Friday, January 19, 2007

Why didn't that kid in Missouri run away?

You have, no doubt, heard about the astonishing discovery of a second boy when the boy who was kidnapped last week in Missouri was found. The older boy, Shawn Hornbeck, was kidnaped when he was 11; he is now 15. News reports indicate that he was given substantial freedom of movement, and possibly even allowed to use the Internet. It raises the question of why he didn't run away, back to his parents. I don't have the full answer to that question, but I have some thoughts on the subject.

The first thing to remind you of, dear reader, is the trap of false perspective. You ask yourself the question, "If I were kidnaped and living in a terrible situation where I was unhappy, what would I do?" The answer seems obvious: you would flee at the first opportunity. It's an answer that would seem obvious even to an 11-year-old boy. Therefore, it stands to reason that there must have been something we don't know about that held Shawn back. Bill O'Reilly on Fox News speculated that maybe the boy stayed because his abductor didn't make him go to school, but that explanation just doesn't hold together. It is much more plausible to speculate that the boy was in some way afraid of what would happen if he tried to escape. Child predators manipulate their victims, exploiting their strongest hopes and darkest fears to get the victims to submit. I believe that, one way or another, Michael Devlin found an emotional hot button that gave him control over Shawn in ways that are almost unfathomable. Don't forget: Shawn was 11 when he was abducted. Everything since then was skewed by Devlin's influence. Think about everything you learned about life from age 11 to age 15, and now filter it through the diseased mind of a child predator.

I remember a case that was roughly my contemporary: Steven Stayner. A child predator by the name of Kenneth Parnell snatched Steven when he was only 7 years old and held him for almost 8 years. The story was dramatized in a made-for-TV movie, I Know My First Name is Steven, which occasionally runs on cable. In the TV version of the story, Steven was at first terrified to make any attempt at escape. Parnell told him that his parents were dead, or didn't want him any more because he was a bad kid, or that a court had given Parnell custody of Steven. The boy gradually resigned himself to his fate, seeing no safe escape route. If he ran away and Parnell caught up with him, his life would become even worse. It was only when Parnell kidnaped a younger boy that Steven finally felt he had to risk running away. He was resigned to his own victimization, but couldn't bear to watch another boy slide into the same living hell. When Steven returned to his parents, his father, again at least in the TV version, could barely look at his son, seeing only the sexual violation that Steven had apparently not resisted. His own father blamed Steven for giving in.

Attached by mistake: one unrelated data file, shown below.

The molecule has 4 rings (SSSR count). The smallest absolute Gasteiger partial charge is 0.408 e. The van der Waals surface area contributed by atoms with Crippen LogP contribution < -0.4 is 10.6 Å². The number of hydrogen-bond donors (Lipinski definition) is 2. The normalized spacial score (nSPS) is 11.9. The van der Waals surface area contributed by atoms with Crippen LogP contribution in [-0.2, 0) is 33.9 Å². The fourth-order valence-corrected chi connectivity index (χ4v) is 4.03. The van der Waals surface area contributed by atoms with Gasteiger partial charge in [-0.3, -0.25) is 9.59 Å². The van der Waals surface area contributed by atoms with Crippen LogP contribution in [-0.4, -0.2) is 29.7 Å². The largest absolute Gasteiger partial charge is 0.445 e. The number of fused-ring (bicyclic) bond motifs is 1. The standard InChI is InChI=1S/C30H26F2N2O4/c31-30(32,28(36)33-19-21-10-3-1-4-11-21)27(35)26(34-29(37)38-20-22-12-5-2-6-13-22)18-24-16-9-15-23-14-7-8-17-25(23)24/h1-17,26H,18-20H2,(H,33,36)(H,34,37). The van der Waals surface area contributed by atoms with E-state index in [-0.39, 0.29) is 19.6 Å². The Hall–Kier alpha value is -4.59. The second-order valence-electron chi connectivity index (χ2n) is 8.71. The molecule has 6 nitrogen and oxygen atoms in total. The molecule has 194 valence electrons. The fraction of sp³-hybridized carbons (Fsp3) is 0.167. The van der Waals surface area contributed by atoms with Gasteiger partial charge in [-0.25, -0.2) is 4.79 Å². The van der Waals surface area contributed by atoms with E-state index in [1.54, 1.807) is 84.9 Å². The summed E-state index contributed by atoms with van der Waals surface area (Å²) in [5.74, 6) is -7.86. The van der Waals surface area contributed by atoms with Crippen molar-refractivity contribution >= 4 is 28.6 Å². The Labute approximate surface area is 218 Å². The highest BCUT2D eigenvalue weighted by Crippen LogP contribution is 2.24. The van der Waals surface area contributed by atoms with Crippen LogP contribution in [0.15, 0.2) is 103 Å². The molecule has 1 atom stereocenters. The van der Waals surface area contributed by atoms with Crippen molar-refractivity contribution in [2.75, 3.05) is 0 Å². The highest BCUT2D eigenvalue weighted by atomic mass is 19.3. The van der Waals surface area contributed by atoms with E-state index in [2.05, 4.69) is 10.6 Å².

Going back to the present day, there has also been much speculation about whether Shawn was sexually abused. To answer that question, flip it on its back: why else would a grown man kidnap a young boy and keep him for over four years? Do you think that he did it just to watch Shawn play Nintendo? That's about all there is to say on the subject, except this: Shawn Hornbeck is still a minor, and he is also the victim of the abuse, not its perpetrator, nor even a willing accomplice. Everyone, down to the most predatory of TV news crews, must respect Shawn's privacy. I would hope that when Devlin comes to trial, the judge imposes a strict embargo on publication of any of the sordid details of Shawn's abuse. Making those details public would in itself be child sexual abuse. For the general public, it suffices to say that Shawn was held against his will and in some way sexually abused. The details appeal only to the same prurient interest that apparently motivated Devlin in the first place.

Why didn't Shawn Hornbeck run away? Because he was scared, abused, and manipulated. Maybe you would've done differently if you were kidnaped at age 11, but maybe not. More to the point, if you are a parent or a teacher or in whatever way have a child in your life, what can you do to help that child have the wherewithal to find his or her way out of such a terrible situation? Does your child have a faerie godmother? I'll explain what I mean by that, and how you can be sure that your child has one, in an upcoming post.

As to Bill O'Reilly's suggestion that Shawn found his new home more appealing than his real family, I think that's way out of line. It's not impossible that a home could be so horrific that almost anything would be an improvement, but everything I have seen suggests Shawn prayed for the day he could return home. Billo's analysis sounds rather like saying that a battered wife stays with her abusive husband because she enjoys getting smacked around — it keeps her life from being a bore. In fact, it looks to me like the core of the problem is that, even at 11 years old, Shawn Hornbeck had more emotional maturity than Bill O'Reilly has now.

Update: [2007-10-09] Today we found out why Shawn didn't escape. He feared for his life — a realistic fear, given that Devlin did actually try to kill him — every moment of his captivity. He spent days tied to a bed with duct tape over his mouth. He was in no respect, at no time, a willing participant in his abduction. He was a terrified child, doing his best simply to stay alive.

Let that stand as an object lesson to anyone who listens to the likes of blowhard Bill O'Reilly.

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